FIG. 1 illustrates a first embodiment of an automatic beam current limiting apparatus according to the present invention. An arrangement in the block diagram of FIG. 1 is explained. A video input signal 10 is supplied to a contrast control circuit 3 of which an output signal is delivered to a distributing circuit 2. An output signal from the distributing circuit 2 is distributed to a video power amplifier 4 and an APL detecting circuit 1. An output signal of the video power amplifier 4 is transmitted to a CRT 5 for driving CRT 5. An output signal of the APL detecting circuit 1 is fed to a voltage comparator circuit 6 where it is compared with a reference voltage Vref. A resultant output signal of the voltage comparator circuit 6 is also compared with a contrast control voltage 7 before transmission to the contrast control circuit 3.

In practice, three of the circuitry arrangements of FIG. 1 including the APL detecting circuit 1, the signal distributing circuit 2, the contrast control circuit 3, the video power amplifier 4, and the voltage comparator circuit 6 are needed for R, G, and B signals respectively. More particularly, the APL detecting circuits 1r, 1g, 1b (the suffixes r, g, and b representing the R, G, and B signals), the distributing circuits 2r, 2g, 2b, the contrast control circuits 3r, 3g, 3b, the video power amplifiers 4r, 4g, 4b, the CRT 5, and the voltage comparator circuits 6r, 6g, 6b. The three, R, G, and B, signal systems are identical in both structure and action and one of them will be explained as shown in FIG. 1 for simplicity while disregarding the suffixes r, g, and b.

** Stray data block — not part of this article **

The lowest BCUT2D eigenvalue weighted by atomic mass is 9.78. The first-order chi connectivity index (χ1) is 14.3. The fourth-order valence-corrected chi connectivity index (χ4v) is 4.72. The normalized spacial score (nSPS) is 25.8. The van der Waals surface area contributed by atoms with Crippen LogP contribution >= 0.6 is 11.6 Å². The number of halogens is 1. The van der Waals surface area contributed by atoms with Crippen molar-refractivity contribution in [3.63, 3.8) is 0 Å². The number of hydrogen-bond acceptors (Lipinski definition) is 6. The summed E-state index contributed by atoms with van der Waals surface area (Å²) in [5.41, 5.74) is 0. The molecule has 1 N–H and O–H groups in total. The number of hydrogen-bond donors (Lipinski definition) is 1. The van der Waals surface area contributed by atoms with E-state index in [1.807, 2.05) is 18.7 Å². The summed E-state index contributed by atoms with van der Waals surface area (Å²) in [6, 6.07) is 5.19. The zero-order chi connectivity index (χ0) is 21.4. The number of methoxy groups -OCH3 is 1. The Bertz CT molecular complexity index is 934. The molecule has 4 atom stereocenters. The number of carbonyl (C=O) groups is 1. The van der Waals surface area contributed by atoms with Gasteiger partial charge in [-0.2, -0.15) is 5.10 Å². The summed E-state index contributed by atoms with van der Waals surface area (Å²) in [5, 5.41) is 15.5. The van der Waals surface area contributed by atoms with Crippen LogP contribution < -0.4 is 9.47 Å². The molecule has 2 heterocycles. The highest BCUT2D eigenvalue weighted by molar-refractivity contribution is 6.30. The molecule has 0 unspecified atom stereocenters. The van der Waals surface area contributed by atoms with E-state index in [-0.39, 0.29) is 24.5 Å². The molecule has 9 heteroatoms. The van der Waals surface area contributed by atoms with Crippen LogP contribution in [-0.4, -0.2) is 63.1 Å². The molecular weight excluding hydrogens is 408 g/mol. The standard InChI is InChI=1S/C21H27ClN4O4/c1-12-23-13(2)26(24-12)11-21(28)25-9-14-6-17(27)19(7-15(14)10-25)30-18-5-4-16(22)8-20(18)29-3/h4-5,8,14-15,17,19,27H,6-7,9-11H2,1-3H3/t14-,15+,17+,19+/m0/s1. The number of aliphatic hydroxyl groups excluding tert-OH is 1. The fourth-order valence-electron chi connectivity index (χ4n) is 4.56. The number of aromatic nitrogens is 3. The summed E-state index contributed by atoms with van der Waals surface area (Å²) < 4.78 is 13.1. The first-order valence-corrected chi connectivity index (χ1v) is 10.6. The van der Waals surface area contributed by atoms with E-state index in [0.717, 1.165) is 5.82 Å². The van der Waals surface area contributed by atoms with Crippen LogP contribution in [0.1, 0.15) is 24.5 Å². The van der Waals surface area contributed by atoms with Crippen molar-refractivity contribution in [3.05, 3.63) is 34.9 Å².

It would also be understood that the video input signal 10 is a color video signal in this embodiment and if the video signal is a monochrome video signal, it is processed with the single circuitry arrangement.

The following description will hence be made relating to the signal circuitry arrangement unless otherwise specified.

The video power amplifier 4 is a drive unit for the CRT 5.

Each of the R, C, and B video signals is distributed from the distributing circuit 2 connected upstream of the video power amplifier 4 to the video power amplifier 4 for amplification and the APL detecting circuit 1 for APL detection.

The APL detecting circuit 1 comprises a DC clamp circuit 1A, a pedestal clip circuit 1B, and an integrating circuit 1C.

The output signal of the distributing circuit 2 is subjected to DC clamping of the DC clamp circuit 1A, fed to the pedestal clip circuit 1B where its under-pedestal-level portion is clipped, and integrated by the integrating circuit IC to produce an APL voltage 8 of the R, G, or B signal.

The APL voltage 8 of the R, G, or B signal is then compared with the reference voltage Vref in the voltage comparator circuit 6. When any of the three APL voltages 8 is higher than the threshold, the output of the voltage comparator circuit 6 reduces the gain of the contrast control circuit 3. The video output of the contrast control circuit 3 is passed again to the APL detecting circuit 1 and subjected to the same processes. Finally, the APL voltage will be suppressed to Vref. According to the embodiment, the amplitude of the video signal can be controlled thus allowing the beam current to be settled to a predetermined value.

The action of the voltage comparator circuit 6 with the contrast control voltage 7 may be implemented by such a circuit as shown in FIG. 4. FIG. 4 illustrates a pair of transistors 41 and 42 forming a differential amplifier. The APL voltage 8 is applied to the base of the transistor 41 while the threshold Vref is applied to the base of the other transistor 42. When the APL voltage 8 is higher than the threshold Vref, the transistor 41 is turned on to allow current flow across resistors R1 and R2 hence reducing the contrast control voltage 7. The circuit of FIG. 4 may be substituted by any other appropriate arrangement.